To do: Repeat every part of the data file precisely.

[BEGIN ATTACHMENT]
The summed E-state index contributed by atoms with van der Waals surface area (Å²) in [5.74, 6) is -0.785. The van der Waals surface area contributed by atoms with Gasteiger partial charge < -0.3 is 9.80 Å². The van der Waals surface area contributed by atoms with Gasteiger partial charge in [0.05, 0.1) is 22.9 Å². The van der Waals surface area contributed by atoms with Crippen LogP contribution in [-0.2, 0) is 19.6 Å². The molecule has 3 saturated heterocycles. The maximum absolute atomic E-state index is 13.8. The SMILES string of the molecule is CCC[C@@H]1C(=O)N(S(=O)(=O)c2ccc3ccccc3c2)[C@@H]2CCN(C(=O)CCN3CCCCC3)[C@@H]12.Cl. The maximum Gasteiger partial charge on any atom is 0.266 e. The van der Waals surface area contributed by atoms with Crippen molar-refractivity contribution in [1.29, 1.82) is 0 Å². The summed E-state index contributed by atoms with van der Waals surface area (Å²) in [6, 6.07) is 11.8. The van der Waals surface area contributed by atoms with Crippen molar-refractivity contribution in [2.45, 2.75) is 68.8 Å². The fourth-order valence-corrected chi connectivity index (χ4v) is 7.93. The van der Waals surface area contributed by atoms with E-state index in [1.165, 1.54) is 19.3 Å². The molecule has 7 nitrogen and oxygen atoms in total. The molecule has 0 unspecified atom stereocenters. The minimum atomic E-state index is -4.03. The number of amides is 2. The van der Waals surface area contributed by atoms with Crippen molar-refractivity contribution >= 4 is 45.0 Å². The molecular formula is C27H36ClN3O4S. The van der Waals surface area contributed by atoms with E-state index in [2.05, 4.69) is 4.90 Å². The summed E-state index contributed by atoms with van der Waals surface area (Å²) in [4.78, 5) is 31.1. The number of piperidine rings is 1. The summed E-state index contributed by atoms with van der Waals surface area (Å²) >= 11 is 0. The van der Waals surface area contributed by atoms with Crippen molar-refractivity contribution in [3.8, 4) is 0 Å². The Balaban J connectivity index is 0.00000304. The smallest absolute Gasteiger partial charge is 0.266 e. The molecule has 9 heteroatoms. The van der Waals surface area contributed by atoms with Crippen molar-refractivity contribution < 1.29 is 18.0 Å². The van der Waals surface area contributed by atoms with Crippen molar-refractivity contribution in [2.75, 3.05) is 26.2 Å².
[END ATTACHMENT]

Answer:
The summed E-state index contributed by atoms with van der Waals surface area (Å²) in [5.74, 6) is -0.785. The van der Waals surface area contributed by atoms with Gasteiger partial charge < -0.3 is 9.80 Å². The van der Waals surface area contributed by atoms with Gasteiger partial charge in [0.05, 0.1) is 22.9 Å². The van der Waals surface area contributed by atoms with Crippen LogP contribution in [-0.2, 0) is 19.6 Å². The molecule has 3 saturated heterocycles. The maximum absolute atomic E-state index is 13.8. The SMILES string of the molecule is CCC[C@@H]1C(=O)N(S(=O)(=O)c2ccc3ccccc3c2)[C@@H]2CCN(C(=O)CCN3CCCCC3)[C@@H]12.Cl. The maximum Gasteiger partial charge on any atom is 0.266 e. The van der Waals surface area contributed by atoms with Crippen molar-refractivity contribution in [1.29, 1.82) is 0 Å². The summed E-state index contributed by atoms with van der Waals surface area (Å²) in [6, 6.07) is 11.8. The van der Waals surface area contributed by atoms with Crippen molar-refractivity contribution in [2.45, 2.75) is 68.8 Å². The fourth-order valence-corrected chi connectivity index (χ4v) is 7.93. The van der Waals surface area contributed by atoms with E-state index in [1.165, 1.54) is 19.3 Å². The molecule has 7 nitrogen and oxygen atoms in total. The molecule has 0 unspecified atom stereocenters. The minimum atomic E-state index is -4.03. The number of amides is 2. The van der Waals surface area contributed by atoms with Crippen molar-refractivity contribution >= 4 is 45.0 Å². The molecular formula is C27H36ClN3O4S. The van der Waals surface area contributed by atoms with E-state index in [2.05, 4.69) is 4.90 Å². The summed E-state index contributed by atoms with van der Waals surface area (Å²) in [4.78, 5) is 31.1. The number of piperidine rings is 1. The summed E-state index contributed by atoms with van der Waals surface area (Å²) >= 11 is 0. The van der Waals surface area contributed by atoms with Crippen molar-refractivity contribution in [3.8, 4) is 0 Å². The Balaban J connectivity index is 0.00000304. The smallest absolute Gasteiger partial charge is 0.266 e. The molecule has 9 heteroatoms. The van der Waals surface area contributed by atoms with Crippen molar-refractivity contribution < 1.29 is 18.0 Å². The van der Waals surface area contributed by atoms with Crippen molar-refractivity contribution in [2.75, 3.05) is 26.2 Å².